The Bridges at Toko-Ri

The Bridges at Toko-Ri

Korea was the first slugfest of the Cold War. It was where capitalism and communism had their first conflict on open ground, rather than through covert means such as in Greece and Iran. In America, it is something of a forgotten war, overshadowed by World War II before it and Vietnam after it.

James Michener, known for his epic historical novels, was a journalist during the war (and elsewhere; his experiences in the 1956 Hungarian Revolution were the basis for The Bridge at Andau, reviewed here). He draws on that journalistic skill in his 1953 novella The Bridges at Toko-Ri.

The book is about the toll war takes on people, on servicemen and their families. It revolves around naval aviators based on an aircraft carrier off the coast of the peninsula, tasked with destroying the titular bridges.

Aboard the carrier, the technical detail is evident. During the war, Michener was embedded on multiple aircraft carriers, and his writing reflects that experience. The Bridges at Toko-Ri rivals many science-fiction novels in terms of its attention to technology, particularly the suits the pilots have to wear. The men feel like candies wrapped in foil.

The action is described vividly, putting you right in the middle of the maelstrom that was MiG Alley. It is a lightning-fast war, where the slightest mistake could kill you. Contrasting and yet complementing the speed is the sheer, unrelenting cold of these sequences. You will want to wrap up in a warm blanket for a lot of this book, on land and sea, for this permeates the narrative and makes the entire fight feel all the more dangerous.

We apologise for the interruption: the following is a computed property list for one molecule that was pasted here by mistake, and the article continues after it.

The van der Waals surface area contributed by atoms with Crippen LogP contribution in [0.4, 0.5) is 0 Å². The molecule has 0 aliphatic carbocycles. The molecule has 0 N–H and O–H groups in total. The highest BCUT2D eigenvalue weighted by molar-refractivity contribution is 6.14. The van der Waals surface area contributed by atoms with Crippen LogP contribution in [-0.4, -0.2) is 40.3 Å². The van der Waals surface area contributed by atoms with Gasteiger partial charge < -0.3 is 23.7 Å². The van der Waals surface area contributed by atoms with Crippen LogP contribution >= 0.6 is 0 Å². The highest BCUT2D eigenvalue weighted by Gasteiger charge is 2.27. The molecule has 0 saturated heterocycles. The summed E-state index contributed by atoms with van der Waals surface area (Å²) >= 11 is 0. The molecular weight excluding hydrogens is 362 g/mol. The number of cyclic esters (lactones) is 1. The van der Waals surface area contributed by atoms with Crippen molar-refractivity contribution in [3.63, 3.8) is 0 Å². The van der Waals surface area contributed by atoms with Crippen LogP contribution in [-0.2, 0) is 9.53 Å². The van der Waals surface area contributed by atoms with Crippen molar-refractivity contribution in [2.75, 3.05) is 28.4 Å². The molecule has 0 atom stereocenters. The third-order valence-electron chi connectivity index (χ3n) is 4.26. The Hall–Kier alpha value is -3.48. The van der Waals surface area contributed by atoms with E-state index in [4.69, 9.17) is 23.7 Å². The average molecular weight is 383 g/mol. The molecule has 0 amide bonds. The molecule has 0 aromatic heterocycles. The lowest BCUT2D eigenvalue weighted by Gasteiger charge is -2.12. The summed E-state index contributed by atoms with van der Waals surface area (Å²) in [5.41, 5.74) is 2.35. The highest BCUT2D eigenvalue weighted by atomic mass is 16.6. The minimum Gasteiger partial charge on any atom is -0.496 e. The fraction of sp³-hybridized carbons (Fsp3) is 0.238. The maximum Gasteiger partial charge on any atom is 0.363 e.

Noncombatants aren’t neglected. The wife and children of one pilot play strong roles, serving as representatives of the American homefront. Presaging modern wars, they remark that, to most people at home, there might as well be no war. There is also a chapter about the men on leave in Japan, a country represented fairly (at least as I interpret it), and the paramour of one other pilot.

Michener’s major theme is loss. It will sneak up on you, lurking behind the thrilling action scenes. This novella was based on the story of helicopter pilot John Kevin Koelsch. By the end, you will understand why the parents of one man who died in Korea returned his Purple Heart to President Harry Truman.

The Bridges of Toko-Ri is a stunning panorama of a forgotten American war, one every bit as vicious as the wars that preceded and followed it. It’s a brief, brisk read, but a concentrated one. You will be shook by this book, and this war, in all its frost and fire.

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